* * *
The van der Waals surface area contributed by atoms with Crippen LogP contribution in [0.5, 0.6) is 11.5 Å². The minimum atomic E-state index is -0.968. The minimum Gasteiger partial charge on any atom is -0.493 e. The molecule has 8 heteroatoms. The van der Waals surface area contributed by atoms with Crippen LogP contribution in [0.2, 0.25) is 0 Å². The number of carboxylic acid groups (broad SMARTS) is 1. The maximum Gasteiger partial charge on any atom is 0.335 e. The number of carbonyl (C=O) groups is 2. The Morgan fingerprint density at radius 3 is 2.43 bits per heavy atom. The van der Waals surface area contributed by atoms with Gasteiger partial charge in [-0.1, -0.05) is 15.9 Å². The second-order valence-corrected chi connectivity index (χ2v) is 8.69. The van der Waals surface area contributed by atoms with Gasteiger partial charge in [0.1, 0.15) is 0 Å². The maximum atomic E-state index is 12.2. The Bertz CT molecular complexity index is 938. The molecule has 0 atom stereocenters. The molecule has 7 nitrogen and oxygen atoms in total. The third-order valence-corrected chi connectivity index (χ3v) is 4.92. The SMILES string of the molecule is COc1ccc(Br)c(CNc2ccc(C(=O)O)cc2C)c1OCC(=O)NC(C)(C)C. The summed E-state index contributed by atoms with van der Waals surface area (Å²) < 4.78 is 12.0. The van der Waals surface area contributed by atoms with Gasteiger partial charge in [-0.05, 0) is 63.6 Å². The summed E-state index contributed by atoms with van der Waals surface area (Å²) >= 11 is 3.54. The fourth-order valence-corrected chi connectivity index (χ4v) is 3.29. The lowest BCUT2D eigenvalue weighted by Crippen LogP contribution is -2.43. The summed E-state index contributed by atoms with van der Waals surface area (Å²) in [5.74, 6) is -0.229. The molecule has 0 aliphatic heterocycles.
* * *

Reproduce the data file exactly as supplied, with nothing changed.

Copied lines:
The van der Waals surface area contributed by atoms with Crippen LogP contribution in [0.5, 0.6) is 11.5 Å². The minimum atomic E-state index is -0.968. The minimum Gasteiger partial charge on any atom is -0.493 e. The molecule has 8 heteroatoms. The van der Waals surface area contributed by atoms with Crippen LogP contribution in [0.2, 0.25) is 0 Å². The number of carboxylic acid groups (broad SMARTS) is 1. The maximum Gasteiger partial charge on any atom is 0.335 e. The number of carbonyl (C=O) groups is 2. The Morgan fingerprint density at radius 3 is 2.43 bits per heavy atom. The van der Waals surface area contributed by atoms with Gasteiger partial charge in [-0.1, -0.05) is 15.9 Å². The second-order valence-corrected chi connectivity index (χ2v) is 8.69. The van der Waals surface area contributed by atoms with Gasteiger partial charge in [0.1, 0.15) is 0 Å². The maximum atomic E-state index is 12.2. The Bertz CT molecular complexity index is 938. The molecule has 0 atom stereocenters. The molecule has 7 nitrogen and oxygen atoms in total. The third-order valence-corrected chi connectivity index (χ3v) is 4.92. The SMILES string of the molecule is COc1ccc(Br)c(CNc2ccc(C(=O)O)cc2C)c1OCC(=O)NC(C)(C)C. The summed E-state index contributed by atoms with van der Waals surface area (Å²) < 4.78 is 12.0. The van der Waals surface area contributed by atoms with Gasteiger partial charge in [-0.05, 0) is 63.6 Å². The summed E-state index contributed by atoms with van der Waals surface area (Å²) >= 11 is 3.54. The fourth-order valence-corrected chi connectivity index (χ4v) is 3.29. The lowest BCUT2D eigenvalue weighted by Crippen LogP contribution is -2.43. The summed E-state index contributed by atoms with van der Waals surface area (Å²) in [5.74, 6) is -0.229. The molecule has 0 aliphatic heterocycles.